Low serum sodium is an independent predictor of mortality in patients with cirrhosis. In 2008, my colleague Ray Kim published the MELD-Na Score which includes serum Na; this score improves slightly the predictive accuracy of the MELD score in predicting mortality.
Are there cases where you would recommend using Dr. Kim’s MELD-Na Score over the newer MELD Score that incorporates sodium (per the update to OPTN policy 1/2016)?
Currently, only for liver transplant.
How do you use the MELD Score in your own clinical practice? Can you give an example of a scenario in which you use it?
I use the MELD score to counsel patients and their families. I go over mortality risk, actual percentages rather than "high" or "low", that can be expected if they undergo a TIPS procedure or surgery. If they are on the liver transplant waiting list, I can give them some idea when they might receive an organ. If patients have alcoholic hepatitis, I use the MELD score to predict risk of mortality. If the MELD score is >40 and patients with alcoholic hepatitis are not candidates for liver transplantation, I discuss palliative care.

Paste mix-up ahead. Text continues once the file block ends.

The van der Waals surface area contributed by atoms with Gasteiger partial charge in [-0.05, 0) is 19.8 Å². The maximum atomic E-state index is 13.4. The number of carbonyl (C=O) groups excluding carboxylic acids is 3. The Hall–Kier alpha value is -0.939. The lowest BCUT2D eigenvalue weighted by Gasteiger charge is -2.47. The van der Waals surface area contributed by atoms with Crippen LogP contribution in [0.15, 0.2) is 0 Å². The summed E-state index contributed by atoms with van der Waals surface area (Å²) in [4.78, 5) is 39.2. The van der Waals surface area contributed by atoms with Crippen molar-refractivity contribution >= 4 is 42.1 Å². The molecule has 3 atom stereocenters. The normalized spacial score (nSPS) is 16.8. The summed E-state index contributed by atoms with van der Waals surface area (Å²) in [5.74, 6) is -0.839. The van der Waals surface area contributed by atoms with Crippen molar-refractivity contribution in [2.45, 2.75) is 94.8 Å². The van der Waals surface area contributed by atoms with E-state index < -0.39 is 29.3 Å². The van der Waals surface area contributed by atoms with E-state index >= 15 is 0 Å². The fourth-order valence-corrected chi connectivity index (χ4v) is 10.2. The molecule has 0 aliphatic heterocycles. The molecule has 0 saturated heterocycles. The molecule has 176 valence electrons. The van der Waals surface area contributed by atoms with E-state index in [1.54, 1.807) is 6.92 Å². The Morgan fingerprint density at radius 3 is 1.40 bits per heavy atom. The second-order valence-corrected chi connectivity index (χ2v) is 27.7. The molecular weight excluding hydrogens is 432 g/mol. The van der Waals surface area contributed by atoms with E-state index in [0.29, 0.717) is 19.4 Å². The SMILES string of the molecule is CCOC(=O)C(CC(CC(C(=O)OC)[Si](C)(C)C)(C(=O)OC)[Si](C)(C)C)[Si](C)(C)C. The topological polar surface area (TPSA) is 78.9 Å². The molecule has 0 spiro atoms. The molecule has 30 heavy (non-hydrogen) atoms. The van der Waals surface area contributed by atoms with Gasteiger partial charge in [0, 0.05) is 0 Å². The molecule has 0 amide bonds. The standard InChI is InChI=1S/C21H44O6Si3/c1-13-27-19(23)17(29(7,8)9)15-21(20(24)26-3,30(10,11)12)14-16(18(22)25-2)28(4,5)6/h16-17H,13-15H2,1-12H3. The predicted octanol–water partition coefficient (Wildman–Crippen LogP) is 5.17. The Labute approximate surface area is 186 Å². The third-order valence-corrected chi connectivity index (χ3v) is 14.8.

Any other research you're working on that you're particularly excited about?
My colleague Vijay Shah leads a research group at Mayo of which I am a part. We are looking at newer treatments for alcoholic hepatitis.
About the Creator
Patrick S. Kamath, MD, is a professor of gastroenterology and hepatology at the Mayo Clinic in Rochester, Minnesota. His research interests include acute-on-chronic liver failure, nonalcoholic fatty liver disease, polycystic liver disease, Budd-Chiari syndrome and hereditary hemorrhagic telangiectasia. Dr. Kamath is internationally renowned as a leading researcher in hepatology and has also won numerous awards as an educator.
To view Dr. Patrick S. Kamath's publications, visit PubMed
- Pranav Patel, MD